President shows blatant disregard for Constitution


art by Maddy Mueller

Luke Chval

In March 2008, during his campaign for the presidency, then-Sen. Barack Obama criticized President George Bush in a speech in which he said, “The biggest problems that we’re facing right now had to do with George Bush trying to bring more and more power into the executive branch and not go through Congress at all, and that’s what I intend to reverse when I’m president of the United States of America.”
These words sound like a different man than the one who decided without any legislation to grant amnesty to an estimated five million undocumented immigrants in November. Or the one who in his 2014 State of the Union Address said, “Wherever and whenever I can take steps without legislation to expand opportunity for more American families, that’s what I’m going to do.”

art by Maddy Mueller
art by Maddy Mueller
Obama’s claims that he has the right to push his agenda when he is working with a “do-nothing” Congress are false. There is a strong difference between a Congress that does nothing and a Congress with different political ideologies than him. Nothing gives the president the right to handle things such as delaying integral provisions of the Affordable Care Act after strenuous debate in congressional committees, as in February 2014 Obama delayedthe deadline for small companies to offer health insurance from 2015 to 2016.
More substantially, there was the invocation of executive privilege by Obama, in order to provide investigational relief to his appointed Attorney General Eric Holder. The act impeded an investigation by the congressional House Committee on Oversight and Government Reform on Operation Fast and Furious, a scheme in which the Bureau of Alcohol, Tobacco, Firearms and Explosives gave guns to Mexican cartels through illegal dealers in order to entrap the cartel members.
The privilege prohibited the committee from seeing vital reports within the Department of Justice after the committee received evidence contrary to Holder’s earlier statement that he had no knowledge of the scheme of giving guns to Mexican cartels through illegal dealers in order to entrap them.
The inconsistency in Holder’s statement caused the House of Representatives to vote 255-67 in favor of holding Holder in contempt of Congress in June 2012, the first time that has happened to a Cabinet member in the history of the United States.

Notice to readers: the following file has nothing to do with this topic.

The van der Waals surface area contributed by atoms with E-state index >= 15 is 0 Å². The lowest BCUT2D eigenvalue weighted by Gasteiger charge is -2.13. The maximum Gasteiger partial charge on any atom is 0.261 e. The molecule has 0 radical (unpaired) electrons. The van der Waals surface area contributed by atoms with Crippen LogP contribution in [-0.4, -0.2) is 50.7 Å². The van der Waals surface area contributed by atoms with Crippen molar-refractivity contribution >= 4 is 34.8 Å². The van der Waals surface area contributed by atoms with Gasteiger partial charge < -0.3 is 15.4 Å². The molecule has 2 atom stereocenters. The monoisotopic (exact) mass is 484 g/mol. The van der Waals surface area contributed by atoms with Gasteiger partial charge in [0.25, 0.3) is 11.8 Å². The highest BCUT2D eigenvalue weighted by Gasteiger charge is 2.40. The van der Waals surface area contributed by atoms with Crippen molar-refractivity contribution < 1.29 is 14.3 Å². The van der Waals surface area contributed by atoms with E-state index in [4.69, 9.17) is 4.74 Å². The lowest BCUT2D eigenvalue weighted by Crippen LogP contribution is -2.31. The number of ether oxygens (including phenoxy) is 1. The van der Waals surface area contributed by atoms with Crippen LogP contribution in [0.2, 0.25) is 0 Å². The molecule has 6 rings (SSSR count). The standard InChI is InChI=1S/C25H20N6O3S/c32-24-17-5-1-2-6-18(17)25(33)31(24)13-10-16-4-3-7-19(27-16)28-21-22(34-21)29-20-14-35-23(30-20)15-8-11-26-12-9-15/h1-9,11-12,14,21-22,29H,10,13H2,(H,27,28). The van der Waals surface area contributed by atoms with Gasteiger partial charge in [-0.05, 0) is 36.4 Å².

Obama’s legally murky suppression of the investigation is a clear cut example of his disregard for congressional authority, and prioritizes himself and his colleagues of the executive branch. In doing this he broke a promise made by his January 2009 memorandum in which he stated, “My administration will take appropriate action, consistent with law and policy, to disclose information rapidly in forms that the public can readily find and use.”
Most recently, in a November 2014 speech, Obama announced a plan for immigration amnesty, in which undocumented immigrants who were parents of children born in the United States and had been in the country for at least five years. The undocumented immigrants would be eligible to receive work permits, drivers licenses, and in-state tuition for public universities.
The U.S. Constitution in Article II, Section three states that the U.S. President “shall take care that the laws be faithfully executed.” Obama has the prerogative to determine which method is the most effective in executing the laws; however, he does not have the ability to determine whether or not to execute the Immigration and Nationality Act of 1965, which states that illegal entry of non-nationals into the U.S. is a misdemeanor.
To be fair to the current Commander in Chief, he isn’t the only president in recent years guilty of executive overreach. George W. Bush frequently used signing statements to push his harsh counter terrorism agenda, and Ronald Reagan ignored Congress by continuing to support the Nicaraguan Revolution. Overreach is not about a political party, ideology, or the predispositions of one individual; it is rampant across all of our executive leaders.
George Washington declined a third-term of presidency and Thomas Jefferson had reservations about the Louisiana Purchase because he did not think he had the power to make such a decision. Similarly to the men who founded this nation, our executive leaders should embrace the idea of limited power that created this great democracy.
By Luke Chval